Coppersea Raw Rye ($60)
To call the guys at Coppersea committed to historical accuracy is akin to saying George Washington was committed to the colonies. They've sourced local New York grain from the get-go (and are in the process of growing their own ingredients); they have their own malting floor where lanky chief distiller Christopher Briar Williams may well be found pulling an old rake to and fro; they use gravity instead of mechanization to get the fermented mash to their hammered pot still; and they age their whiskey in barrels honed from New York white oak. But that's just particulars, really; you can do all that and still make a cruddy product. Williams aims to show off what New York State-grown heirloom ingredients have to offer, and Coppersea Raw Rye is the naked truth—not-barrel-aged and clear as water, with an aroma that's bready and vegetal, it has an unusual sense of freshness to it. This exceptional spirit is at once sweet and spicy in your mouth. If you're willing to sacrifice the allure of color, it makes for an interesting Sazerac.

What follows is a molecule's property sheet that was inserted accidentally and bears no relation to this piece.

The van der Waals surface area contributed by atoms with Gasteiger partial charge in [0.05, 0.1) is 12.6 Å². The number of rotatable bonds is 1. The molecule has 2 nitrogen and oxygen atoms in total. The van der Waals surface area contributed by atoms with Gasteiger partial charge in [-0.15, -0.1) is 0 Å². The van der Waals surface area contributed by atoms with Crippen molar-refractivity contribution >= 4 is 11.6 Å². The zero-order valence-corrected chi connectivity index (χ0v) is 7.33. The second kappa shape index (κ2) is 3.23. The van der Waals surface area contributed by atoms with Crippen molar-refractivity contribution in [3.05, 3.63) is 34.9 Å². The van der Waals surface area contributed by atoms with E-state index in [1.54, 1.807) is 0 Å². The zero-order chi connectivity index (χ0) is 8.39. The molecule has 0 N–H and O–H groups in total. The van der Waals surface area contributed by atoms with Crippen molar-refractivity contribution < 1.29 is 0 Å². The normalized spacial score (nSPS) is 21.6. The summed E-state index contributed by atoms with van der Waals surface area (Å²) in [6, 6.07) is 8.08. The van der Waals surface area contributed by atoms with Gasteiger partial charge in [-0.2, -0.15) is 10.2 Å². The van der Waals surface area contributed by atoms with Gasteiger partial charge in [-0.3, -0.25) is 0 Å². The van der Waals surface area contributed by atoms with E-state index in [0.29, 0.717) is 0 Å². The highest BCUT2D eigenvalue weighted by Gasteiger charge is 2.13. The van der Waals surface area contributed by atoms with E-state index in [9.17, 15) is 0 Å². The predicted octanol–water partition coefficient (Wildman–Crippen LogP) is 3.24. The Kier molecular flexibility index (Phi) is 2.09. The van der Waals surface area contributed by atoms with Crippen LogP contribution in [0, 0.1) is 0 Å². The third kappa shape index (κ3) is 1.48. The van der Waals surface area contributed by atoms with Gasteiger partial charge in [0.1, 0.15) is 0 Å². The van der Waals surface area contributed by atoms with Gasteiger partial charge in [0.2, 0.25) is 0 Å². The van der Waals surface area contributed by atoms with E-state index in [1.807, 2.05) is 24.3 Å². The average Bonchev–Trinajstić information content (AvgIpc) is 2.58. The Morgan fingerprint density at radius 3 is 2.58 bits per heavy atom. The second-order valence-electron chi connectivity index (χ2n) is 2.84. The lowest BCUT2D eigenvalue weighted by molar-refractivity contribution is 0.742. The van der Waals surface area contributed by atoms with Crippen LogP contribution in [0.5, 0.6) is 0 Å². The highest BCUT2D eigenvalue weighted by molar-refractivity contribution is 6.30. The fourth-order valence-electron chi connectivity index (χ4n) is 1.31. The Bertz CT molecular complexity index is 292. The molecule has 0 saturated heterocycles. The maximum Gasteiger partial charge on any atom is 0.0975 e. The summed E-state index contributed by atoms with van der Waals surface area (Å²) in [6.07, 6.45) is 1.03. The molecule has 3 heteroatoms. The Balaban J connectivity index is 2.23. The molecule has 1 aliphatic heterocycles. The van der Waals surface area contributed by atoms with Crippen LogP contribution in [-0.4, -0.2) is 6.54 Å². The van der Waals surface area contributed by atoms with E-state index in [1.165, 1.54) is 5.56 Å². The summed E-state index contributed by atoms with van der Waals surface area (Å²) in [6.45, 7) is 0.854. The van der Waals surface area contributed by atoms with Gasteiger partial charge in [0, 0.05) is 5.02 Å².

King's County Rye ($40 for 200 mL)